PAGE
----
Update on Patient Matching Activities

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Update on Patient Matching Activities

I have written several times about patient matching in the US, both in a blog entry and a published article. On December 11, 2017 the Office of the National Coordinator for Health ...

I have written several times about patient matching in the US, both in a blog entry and a published article. On December 11, 2017 the Office of the National Coordinator for Health Information Technology (ONC) sponsored a half-day “Interoperability in Action” webinar focused on Patient Matching Milestones at ONC (see agenda and slides). The webinar focused on four ONC projects from the past year. Here’s a quick run-down on what they covered.

Two New Reports on Interoperability

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Two New Reports on Interoperability

Two new reports have been released on interoperability in September 2017 with potential impact on public health. The reports focus on the perceived successes and barriers to health ...

Two new reports have been released on interoperability in September 2017 with potential impact on public health. The reports focus on the perceived successes and barriers to health information exchange and interoperability. We draw out the relevance of these reports to public health as well as some of our own observations on these issues from a past working paper.

Firth, the Office of the National Coordinator for Health Information Technology (ONC) released a commissioned study, Connecting Public Health Information Systems and Health Information Exchange Organizations: Lessons from the Field. This study of former ONC Health Information Exchange (HIE) grantees focuses on their experience, best practices, and lessons learned promoting the use of HIEs for public health reporting. The report covered a number of areas, including leadership issues, technical considerations, financial issues, privacy and security, and legal and policy issues. Generally the report provides useful information and insight, though it is not clear how many actual public health agencies were interviewed (as opposed to the HIEs alone). There is also an over-emphasis on clinical documents when much of public health reporting is still leveraging HL7 v2 messages. And the discussion of CMS 90/10 funding requires a more nuanced understanding to be used effectively.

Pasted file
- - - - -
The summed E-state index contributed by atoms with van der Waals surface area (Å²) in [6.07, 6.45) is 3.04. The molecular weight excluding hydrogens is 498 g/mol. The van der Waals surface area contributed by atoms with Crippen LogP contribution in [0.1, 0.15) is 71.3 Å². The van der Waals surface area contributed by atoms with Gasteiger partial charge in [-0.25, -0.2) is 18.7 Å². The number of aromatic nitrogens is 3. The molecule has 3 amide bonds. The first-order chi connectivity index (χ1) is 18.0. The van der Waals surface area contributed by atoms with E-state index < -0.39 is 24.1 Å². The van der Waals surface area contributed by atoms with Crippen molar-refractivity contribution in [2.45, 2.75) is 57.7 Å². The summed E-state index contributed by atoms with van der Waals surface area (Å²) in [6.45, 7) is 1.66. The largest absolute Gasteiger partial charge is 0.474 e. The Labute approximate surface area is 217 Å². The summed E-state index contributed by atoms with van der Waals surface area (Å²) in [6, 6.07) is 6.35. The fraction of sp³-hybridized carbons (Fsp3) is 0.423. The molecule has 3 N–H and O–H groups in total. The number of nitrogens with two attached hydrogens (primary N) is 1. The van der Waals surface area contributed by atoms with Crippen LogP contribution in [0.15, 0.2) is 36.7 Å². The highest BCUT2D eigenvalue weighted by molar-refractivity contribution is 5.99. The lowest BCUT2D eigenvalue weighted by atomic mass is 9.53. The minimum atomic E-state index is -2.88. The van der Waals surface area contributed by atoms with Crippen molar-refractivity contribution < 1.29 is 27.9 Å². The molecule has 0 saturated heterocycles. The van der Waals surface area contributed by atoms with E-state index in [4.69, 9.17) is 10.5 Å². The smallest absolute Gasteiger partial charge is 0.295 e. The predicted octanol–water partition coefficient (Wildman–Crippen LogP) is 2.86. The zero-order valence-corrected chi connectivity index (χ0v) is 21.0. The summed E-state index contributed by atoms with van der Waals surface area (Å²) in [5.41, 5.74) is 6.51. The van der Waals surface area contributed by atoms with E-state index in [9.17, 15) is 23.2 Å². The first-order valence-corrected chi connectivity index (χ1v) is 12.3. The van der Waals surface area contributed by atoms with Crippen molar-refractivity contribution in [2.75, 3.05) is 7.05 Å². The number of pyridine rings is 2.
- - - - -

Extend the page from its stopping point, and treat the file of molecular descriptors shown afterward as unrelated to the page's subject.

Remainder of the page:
HIEs can certainly be effective partners for public health reporting and data exchange. We have studied this in the past – see the HLN White Paper, IIS and HIE: Is there a Future Together? (November 2013). This report stresses the collaborative nature of public health-HIE collaboration, which we also emphasized in our White Paper.

Second, The National Quality Forum (NQF) recently issued A Measurement Framework to Assess Nationwide Progress Related to Interoperable Health Information Exchange to Support the National Quality Strategy: Final Report. This report is the culmination of an NQF project to understand the barriers to interoperability and develop a measurement framework to monitor its effectiveness. While there is only passing reference to public health in this final report, there is some useful insights and strategies toward measuring interoperability.